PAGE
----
Cars and other motor vehicles rule the roads. This is especially true in most modern cities. Pedestrians, cyclists, and people in wheelchairs are kept away from the main roads and allocated limited spaces. Often, a person walking out in the streets feels like he or she is in a place where they are not prioritized. In the past, roads and streets must hold up to the public-rights-of-way principle. Today, people who are not in cars (cyclists, pedestrians, disabled people) feel as though they must give way to cars in terms of space and usage. And most drivers feel the same way. Cases of road rage underscore the perception of privilege and priority that some drivers feel when they’re out in the streets.
Several people and groups are making an effort to change this perception. Sidewalks and public space are being reclaimed for the walking public. The streetscape needs to be reorganized to accommodate pedestrians, children, people in wheelchairs, and even cyclists on an equal if not more prioritized level over cars and vehicles. Daunting as it may seem on a large-scale basis, it is nevertheless happening in certain locations. The Walk Friendly Community is an organization granting Walk Friendly Community Status to cities and towns with a strong commitment to improving its public spaces for its pedestrians. A group in Denver is trying to win this status for their city. Ms. Kung co-founded Walk Denver to empower fellow walkers and encourage city officials to prioritize foot traffic. Health reasons are also another incentive for group members. Another group in the same city named Walk With a Doc has the added bonus of having doctors join with their walks. Dr. Freeman, the leader of the group, shares that more than a hundred people join the walks, with as much as 10 doctors with them.
Yet empowering people to take to walking is only one side of the solution. The sidewalks and public spaces themselves need to be improved as well. Several problems affect people who use sidewalks including sidewalk cracks, angles, gutters, width, and many more. Pedestrians tend to use the center of the sidewalk and poles, telephone booths, parked cars, signs, and others further narrow the already limited space available. Another concern is how sidewalk construction affects people on wheelchairs. The US Federal Highway Administration specifies guidelines for sidewalk construction with provisions for accommodating wheelchairs. It includes interesting illustrations on how things as simple as slope and landings impede disabled people’s mobility and access.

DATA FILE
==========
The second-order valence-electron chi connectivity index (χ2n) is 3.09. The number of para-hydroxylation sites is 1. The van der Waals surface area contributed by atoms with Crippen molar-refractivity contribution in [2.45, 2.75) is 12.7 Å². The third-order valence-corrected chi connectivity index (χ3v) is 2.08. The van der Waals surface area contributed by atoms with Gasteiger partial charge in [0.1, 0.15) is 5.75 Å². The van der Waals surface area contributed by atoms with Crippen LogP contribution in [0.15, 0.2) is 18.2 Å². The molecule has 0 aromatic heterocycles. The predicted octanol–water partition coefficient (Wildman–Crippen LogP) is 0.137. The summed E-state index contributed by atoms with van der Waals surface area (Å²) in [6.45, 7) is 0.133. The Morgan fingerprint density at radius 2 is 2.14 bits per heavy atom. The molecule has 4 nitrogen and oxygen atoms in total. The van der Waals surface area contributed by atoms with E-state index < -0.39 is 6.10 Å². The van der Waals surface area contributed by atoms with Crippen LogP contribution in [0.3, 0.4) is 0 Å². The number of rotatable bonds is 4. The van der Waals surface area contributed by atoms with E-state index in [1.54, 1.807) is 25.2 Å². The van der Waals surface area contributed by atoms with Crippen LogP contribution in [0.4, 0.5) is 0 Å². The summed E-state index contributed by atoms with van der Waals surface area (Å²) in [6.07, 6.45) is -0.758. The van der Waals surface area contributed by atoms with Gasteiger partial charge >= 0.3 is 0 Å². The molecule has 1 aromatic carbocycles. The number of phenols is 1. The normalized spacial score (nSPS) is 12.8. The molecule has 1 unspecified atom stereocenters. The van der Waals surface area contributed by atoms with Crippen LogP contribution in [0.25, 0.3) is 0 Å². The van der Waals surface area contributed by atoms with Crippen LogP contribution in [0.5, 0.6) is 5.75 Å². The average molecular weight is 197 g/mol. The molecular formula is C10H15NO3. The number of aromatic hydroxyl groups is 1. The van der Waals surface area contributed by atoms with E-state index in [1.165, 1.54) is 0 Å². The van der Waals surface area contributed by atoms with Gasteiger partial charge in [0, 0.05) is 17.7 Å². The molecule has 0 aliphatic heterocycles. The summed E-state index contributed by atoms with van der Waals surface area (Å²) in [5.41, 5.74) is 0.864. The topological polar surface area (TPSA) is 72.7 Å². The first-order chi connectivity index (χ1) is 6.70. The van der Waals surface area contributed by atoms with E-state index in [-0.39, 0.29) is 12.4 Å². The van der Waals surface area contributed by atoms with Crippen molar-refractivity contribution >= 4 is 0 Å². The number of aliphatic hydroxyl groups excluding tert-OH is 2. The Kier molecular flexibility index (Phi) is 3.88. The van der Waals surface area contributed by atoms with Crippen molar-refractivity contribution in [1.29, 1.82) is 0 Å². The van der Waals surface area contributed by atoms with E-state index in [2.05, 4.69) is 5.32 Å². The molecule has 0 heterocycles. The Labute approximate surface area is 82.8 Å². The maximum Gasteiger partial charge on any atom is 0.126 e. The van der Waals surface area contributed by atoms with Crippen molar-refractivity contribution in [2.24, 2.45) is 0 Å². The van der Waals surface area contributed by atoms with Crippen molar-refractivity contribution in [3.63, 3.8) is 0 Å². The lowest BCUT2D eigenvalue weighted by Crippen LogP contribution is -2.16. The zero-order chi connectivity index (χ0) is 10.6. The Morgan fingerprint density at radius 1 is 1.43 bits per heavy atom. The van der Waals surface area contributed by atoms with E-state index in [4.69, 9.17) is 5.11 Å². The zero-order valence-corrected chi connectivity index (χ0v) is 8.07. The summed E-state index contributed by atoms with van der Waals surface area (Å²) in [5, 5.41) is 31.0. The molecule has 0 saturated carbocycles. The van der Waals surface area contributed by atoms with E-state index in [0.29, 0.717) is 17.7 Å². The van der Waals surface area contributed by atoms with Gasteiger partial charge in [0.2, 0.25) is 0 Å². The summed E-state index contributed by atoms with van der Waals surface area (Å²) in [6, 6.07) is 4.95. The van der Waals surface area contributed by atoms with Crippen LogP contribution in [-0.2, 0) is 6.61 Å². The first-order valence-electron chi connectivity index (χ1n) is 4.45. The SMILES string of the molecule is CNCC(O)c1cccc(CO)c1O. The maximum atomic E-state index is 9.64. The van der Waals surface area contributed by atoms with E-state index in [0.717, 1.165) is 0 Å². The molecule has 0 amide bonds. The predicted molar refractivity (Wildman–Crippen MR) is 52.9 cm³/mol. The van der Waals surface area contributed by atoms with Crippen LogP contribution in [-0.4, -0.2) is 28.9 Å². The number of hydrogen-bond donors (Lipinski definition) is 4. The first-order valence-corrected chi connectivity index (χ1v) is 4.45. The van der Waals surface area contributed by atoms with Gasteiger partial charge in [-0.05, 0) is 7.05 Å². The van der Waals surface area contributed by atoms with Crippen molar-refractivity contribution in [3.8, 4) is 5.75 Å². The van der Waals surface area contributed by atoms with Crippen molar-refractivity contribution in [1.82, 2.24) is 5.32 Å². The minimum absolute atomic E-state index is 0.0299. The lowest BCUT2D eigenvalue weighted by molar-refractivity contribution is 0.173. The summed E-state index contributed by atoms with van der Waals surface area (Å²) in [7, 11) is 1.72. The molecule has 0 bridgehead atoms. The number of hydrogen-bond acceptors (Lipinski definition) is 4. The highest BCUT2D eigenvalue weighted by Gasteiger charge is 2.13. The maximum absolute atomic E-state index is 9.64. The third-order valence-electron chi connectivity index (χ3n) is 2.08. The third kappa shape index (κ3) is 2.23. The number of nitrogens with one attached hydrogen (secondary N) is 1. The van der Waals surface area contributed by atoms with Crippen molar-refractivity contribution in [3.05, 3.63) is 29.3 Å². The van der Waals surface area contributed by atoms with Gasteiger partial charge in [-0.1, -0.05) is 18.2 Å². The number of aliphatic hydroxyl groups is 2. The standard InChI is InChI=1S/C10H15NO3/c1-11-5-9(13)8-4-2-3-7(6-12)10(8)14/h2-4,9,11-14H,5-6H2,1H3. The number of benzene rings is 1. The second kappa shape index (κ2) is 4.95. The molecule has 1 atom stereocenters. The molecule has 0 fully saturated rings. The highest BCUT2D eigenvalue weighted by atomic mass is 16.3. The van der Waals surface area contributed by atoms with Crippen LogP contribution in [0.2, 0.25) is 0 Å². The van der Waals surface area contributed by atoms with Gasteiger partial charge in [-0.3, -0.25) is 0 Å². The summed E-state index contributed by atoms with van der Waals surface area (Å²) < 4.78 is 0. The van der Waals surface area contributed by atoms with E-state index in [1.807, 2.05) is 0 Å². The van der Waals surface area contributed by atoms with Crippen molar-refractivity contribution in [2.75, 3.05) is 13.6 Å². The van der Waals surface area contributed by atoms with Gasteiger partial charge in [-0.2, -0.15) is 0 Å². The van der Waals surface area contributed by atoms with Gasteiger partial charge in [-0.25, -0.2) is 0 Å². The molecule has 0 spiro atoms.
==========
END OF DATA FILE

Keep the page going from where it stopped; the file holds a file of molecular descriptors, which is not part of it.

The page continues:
Several suggestions have been raised, some of which have been implemented. An extreme (and for some, ideal) solution is the establishment of car-free areas in select locations. Another is designing footpaths based on the natural walking patterns of people, instead of straight lines and sharp turns. This is nicely illustrated in the famous story of an intelligent architect who planted grass between buildings to determine where the sidewalks should be built. After a few months, the grass clearly showed where people had trodden to get from one building to another. It turns out that the people’s natural footpath patterns were the most efficient paths, and the architect simply built on the established patterns.
Yet another solution is the concept of shared space, as discussed by StrongTowns.org . The idea is to basically drop the system of stop and gos, and the prioritization of cars over other users of public space and streets. The author uses the example of an open field parking lot where pedestrians and cars mingle. He asks, why is there almost always no casualty in settings like these? The answer is because both the pedestrians and the drivers were expecting and looking out for each other’s movements. While some might point out the disadvantage to drivers in this setting, the author also points out that there is no waiting periods for the drivers and general public safety is prioritized over a few seconds’ hurry.
Rethinking sidewalks and in extension, usage of public space, fits very well into the sustainable future many are already envisioning. Empowering people to feel safe and encouraged to return to the natural mode of mobility (walking) gives the world less traffic congestion, less carbon emissions, better health and fitness, and even growth in private sector investment as they cater to the growing foot traffic. To say the least, it’s a healthy step away from some of the old, unhealthy mindsets and perceptions of modern urban living.
Photo Credit: Some rights reserved by mauren veras on Flickr.
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